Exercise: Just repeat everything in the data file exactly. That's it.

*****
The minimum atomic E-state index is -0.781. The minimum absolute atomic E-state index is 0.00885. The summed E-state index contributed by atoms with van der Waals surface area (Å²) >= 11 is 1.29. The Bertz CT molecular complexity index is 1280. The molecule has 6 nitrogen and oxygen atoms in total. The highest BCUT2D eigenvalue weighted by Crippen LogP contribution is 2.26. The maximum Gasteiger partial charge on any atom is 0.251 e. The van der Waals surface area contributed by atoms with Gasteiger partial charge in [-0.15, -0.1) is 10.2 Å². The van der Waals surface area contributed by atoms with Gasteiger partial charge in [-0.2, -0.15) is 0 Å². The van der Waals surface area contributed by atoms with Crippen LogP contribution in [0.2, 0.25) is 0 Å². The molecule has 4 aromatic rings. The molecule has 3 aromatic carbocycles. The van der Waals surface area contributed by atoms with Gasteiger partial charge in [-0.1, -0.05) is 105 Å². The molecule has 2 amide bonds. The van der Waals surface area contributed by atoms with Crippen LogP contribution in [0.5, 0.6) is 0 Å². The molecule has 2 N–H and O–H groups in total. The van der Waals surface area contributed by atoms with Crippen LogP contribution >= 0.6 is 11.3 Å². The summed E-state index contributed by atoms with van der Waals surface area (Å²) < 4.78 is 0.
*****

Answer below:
The minimum atomic E-state index is -0.781. The minimum absolute atomic E-state index is 0.00885. The summed E-state index contributed by atoms with van der Waals surface area (Å²) >= 11 is 1.29. The Bertz CT molecular complexity index is 1280. The molecule has 6 nitrogen and oxygen atoms in total. The highest BCUT2D eigenvalue weighted by Crippen LogP contribution is 2.26. The maximum Gasteiger partial charge on any atom is 0.251 e. The van der Waals surface area contributed by atoms with Gasteiger partial charge in [-0.15, -0.1) is 10.2 Å². The van der Waals surface area contributed by atoms with Gasteiger partial charge in [-0.2, -0.15) is 0 Å². The van der Waals surface area contributed by atoms with Crippen LogP contribution in [0.2, 0.25) is 0 Å². The molecule has 4 aromatic rings. The molecule has 3 aromatic carbocycles. The van der Waals surface area contributed by atoms with Gasteiger partial charge in [-0.1, -0.05) is 105 Å². The molecule has 2 amide bonds. The van der Waals surface area contributed by atoms with Crippen LogP contribution in [0.5, 0.6) is 0 Å². The molecule has 2 N–H and O–H groups in total. The van der Waals surface area contributed by atoms with Crippen LogP contribution >= 0.6 is 11.3 Å². The summed E-state index contributed by atoms with van der Waals surface area (Å²) < 4.78 is 0.